Corbyn Wins!

So Corbyn won, and won even better than all predictions. Nearly 60% in the first round of a four person race is pretty incredible. Corbyn won 85% of the vote amongst the £3 sign-ups, but nearly 49% of full Labour members gave him their first preference. For all the talk of ‘entryism’, in the end it didn’t matter. Corbyn would have won anyway. This is a good summary of the results:

The wishful thinking of the anti-Corbynists in Westminster led to rumours of a late surge for Yvette Cooper. She managed just 17% of first preferences. It turned out to be what always happens on the eve of landslide elections – the media tries to make it seem close right up to the wire. And what of the margin of victory? As Guardian journo Nick Watt put it:

This is just not acceptable to many in Labour. Jamie Reed tweeted his resignation letter as Corbyn was giving his victory speech:

“Who he?” Said John Prescott (one suspects it was his desire to be known that was the reason for the timing of his resignation):

Further resignations soon followed, but for many of them, this is probably apt:

For some though, celebrations (of a sort). A certain Telegraph blogger seemed pleased his livelihood for the next five years was now assured:

The Tories also reacted with glee. “Over-egging it” springs to mind. Is Corbyn “unelectable” or “a serious risk”. They don’t seem to have made their minds up yet:

Even “The Donald” is excited:

Putting all that aside, it’s going to be an interesting few days/weeks/months. Can Corbyn build a team and come to a consensus about attacking the Government and proposing a clear alternative of their own? His first test will come straight away in Parliament as debate on the Government’s anti-union bill begins and the Welfare Bill comes back to the House. The Tories also seem keen to go to war again in the Middle East. It will be interesting to see how many of Corbyn’s Parliamentary colleagues agree. This is the first time in a long time I find myself actually enthusiastic about one of the main party leaders. Long may this optimism continue!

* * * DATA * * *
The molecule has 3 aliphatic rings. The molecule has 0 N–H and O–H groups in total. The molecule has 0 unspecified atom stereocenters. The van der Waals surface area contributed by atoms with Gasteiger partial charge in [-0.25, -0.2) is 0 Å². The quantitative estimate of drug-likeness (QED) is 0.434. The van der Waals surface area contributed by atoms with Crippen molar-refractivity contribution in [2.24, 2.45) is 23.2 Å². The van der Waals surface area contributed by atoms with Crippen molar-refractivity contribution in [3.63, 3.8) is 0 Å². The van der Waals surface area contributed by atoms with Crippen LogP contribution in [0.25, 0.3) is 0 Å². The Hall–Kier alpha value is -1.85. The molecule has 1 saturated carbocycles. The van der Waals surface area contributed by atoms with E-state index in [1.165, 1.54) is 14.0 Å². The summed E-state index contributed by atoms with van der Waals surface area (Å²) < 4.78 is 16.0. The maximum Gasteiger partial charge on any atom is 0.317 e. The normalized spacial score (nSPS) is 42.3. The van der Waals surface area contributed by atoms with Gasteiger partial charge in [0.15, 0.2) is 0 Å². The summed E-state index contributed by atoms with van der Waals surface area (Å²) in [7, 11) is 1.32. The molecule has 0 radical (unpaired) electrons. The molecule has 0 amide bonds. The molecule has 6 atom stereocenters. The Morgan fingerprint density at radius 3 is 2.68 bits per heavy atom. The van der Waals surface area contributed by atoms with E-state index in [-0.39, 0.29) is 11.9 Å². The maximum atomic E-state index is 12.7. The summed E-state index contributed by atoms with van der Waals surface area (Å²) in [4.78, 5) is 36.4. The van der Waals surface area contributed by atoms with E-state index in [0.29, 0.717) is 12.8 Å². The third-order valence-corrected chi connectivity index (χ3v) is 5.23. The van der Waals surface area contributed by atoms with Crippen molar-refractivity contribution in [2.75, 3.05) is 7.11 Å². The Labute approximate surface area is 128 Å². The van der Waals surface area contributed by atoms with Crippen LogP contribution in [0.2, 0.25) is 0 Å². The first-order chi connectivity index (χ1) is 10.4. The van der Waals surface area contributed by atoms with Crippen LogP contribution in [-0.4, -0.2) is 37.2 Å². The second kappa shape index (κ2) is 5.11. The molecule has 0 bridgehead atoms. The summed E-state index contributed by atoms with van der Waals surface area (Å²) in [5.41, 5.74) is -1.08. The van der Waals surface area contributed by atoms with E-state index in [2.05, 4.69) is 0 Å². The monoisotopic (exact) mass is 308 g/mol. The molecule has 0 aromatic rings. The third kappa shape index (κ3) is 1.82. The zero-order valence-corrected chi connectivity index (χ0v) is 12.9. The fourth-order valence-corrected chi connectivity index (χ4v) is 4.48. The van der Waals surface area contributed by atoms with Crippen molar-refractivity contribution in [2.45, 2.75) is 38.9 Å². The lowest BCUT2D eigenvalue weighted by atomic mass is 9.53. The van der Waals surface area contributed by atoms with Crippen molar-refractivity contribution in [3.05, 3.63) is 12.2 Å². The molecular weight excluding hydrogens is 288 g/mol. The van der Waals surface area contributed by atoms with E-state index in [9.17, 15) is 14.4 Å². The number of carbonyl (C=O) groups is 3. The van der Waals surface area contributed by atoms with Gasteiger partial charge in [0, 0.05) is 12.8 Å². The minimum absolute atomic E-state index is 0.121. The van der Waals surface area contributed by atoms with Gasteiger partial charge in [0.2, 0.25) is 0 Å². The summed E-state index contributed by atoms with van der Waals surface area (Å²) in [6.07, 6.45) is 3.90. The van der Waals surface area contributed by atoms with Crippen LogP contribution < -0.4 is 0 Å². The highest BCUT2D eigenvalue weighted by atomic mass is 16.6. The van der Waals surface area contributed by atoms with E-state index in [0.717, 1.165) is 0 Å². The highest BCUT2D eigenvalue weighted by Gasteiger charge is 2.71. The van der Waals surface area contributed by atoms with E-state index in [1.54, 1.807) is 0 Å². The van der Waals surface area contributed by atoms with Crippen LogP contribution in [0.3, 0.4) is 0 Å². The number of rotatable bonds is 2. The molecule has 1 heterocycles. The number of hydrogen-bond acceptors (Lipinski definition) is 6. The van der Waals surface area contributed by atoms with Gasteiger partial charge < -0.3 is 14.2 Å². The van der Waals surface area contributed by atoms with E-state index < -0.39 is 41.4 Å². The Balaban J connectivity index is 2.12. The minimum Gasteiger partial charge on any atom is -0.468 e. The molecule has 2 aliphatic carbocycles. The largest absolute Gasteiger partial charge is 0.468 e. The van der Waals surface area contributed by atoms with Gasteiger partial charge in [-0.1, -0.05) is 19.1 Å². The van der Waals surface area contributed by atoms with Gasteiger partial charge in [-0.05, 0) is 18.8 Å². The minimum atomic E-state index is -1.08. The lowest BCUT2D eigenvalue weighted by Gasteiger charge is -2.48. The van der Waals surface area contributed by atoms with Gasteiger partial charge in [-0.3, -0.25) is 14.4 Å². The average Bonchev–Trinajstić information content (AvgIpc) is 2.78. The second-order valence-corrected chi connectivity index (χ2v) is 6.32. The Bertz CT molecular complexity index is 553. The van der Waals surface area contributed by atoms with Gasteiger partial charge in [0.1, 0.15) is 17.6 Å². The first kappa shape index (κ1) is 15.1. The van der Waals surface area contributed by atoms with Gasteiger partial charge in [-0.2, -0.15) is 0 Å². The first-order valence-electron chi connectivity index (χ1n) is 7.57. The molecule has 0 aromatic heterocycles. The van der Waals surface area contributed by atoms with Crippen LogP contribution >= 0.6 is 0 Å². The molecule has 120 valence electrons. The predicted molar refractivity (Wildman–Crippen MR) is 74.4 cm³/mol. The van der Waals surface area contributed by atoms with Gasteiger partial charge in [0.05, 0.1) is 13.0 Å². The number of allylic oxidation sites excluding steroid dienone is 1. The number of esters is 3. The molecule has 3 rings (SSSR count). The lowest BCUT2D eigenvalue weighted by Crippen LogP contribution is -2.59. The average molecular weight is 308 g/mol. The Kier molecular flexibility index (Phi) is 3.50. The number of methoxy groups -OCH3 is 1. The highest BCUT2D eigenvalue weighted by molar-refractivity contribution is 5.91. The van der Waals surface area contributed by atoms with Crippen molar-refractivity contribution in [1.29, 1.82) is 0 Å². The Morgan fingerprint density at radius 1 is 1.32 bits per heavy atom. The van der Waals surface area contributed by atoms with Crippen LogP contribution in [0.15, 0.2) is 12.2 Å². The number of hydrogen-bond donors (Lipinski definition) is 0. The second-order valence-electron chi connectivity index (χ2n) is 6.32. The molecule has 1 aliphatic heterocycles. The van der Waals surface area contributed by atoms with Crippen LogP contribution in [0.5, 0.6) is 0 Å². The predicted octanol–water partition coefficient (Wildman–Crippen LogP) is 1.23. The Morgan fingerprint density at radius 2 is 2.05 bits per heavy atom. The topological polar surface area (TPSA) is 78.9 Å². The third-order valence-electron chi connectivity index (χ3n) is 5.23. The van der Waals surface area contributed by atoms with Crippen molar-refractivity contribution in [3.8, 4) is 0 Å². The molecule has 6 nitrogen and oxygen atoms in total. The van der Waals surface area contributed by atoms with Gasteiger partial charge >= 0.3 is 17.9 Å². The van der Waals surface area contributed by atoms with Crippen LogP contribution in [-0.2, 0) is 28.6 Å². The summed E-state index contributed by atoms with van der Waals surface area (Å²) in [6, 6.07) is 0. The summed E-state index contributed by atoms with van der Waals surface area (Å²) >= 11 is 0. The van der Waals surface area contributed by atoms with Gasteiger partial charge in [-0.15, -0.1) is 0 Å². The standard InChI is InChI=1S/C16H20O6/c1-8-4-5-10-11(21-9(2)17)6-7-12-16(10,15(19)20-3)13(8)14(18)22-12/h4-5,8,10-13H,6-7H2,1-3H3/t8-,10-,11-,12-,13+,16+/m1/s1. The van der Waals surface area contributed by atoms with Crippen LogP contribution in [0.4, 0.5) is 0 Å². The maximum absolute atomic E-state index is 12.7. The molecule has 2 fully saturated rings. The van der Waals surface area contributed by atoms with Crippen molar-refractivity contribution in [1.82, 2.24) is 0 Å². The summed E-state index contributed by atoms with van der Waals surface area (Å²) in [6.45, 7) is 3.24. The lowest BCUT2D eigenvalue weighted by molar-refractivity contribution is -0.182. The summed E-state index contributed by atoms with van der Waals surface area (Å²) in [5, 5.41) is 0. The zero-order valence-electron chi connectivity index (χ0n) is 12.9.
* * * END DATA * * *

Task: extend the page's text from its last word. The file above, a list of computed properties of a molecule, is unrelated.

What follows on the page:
How not to commemorate the 100th anniversary of the outbreak of WWI

Today world leaders commemorated the 100th anniversary of the outbreak of WWI. A time for reflection you might think, to contemplate the human tragedy that led to the deaths of over 10 million people, and a time for learning lessons about how it happened and how to ensure we stop repeating the same mistakes.

Some though had other ideas and have decided to enter into an unseemly row about a message left on a wreath at a remembrance ceremony by Labour leader Ed Miliband. Here is the message along with the one left by David Cameron:

This is apparently the message @Ed_Miliband put on the wreath for the #WW1 memorial. What do you think of it? pic.twitter.com/I4pkkU8CoZ

Apparently, the organisers of the memorial services handed the leaders a wreath with a message already pre-written on it just before they had to lay the wreath at the cenotaph. Cameron’s advisors obviously prepared in advance for him to write his own message while Miliband’s did not. Who cares though?

They call August the silly season, as the House of Commons is not sitting and political types desperately look for something to get angry about. A couple of the usual suspects decided to to make something out this non-story:

This is ridiculous from former Toy MP Louise Mensch:

And here Telegraph blogger Dan Hodges took it as another sign he is right about Ed Miliband:

These two and many others like them have spent most of the afternoon trying to make this into another “Ed Miliband not up to the job of PM” story. Well Miliband may well not be up to the job, but having a go at him for not writing a personal message on a wreath is actually rather shameful. That is not what today should be about. Grow up people!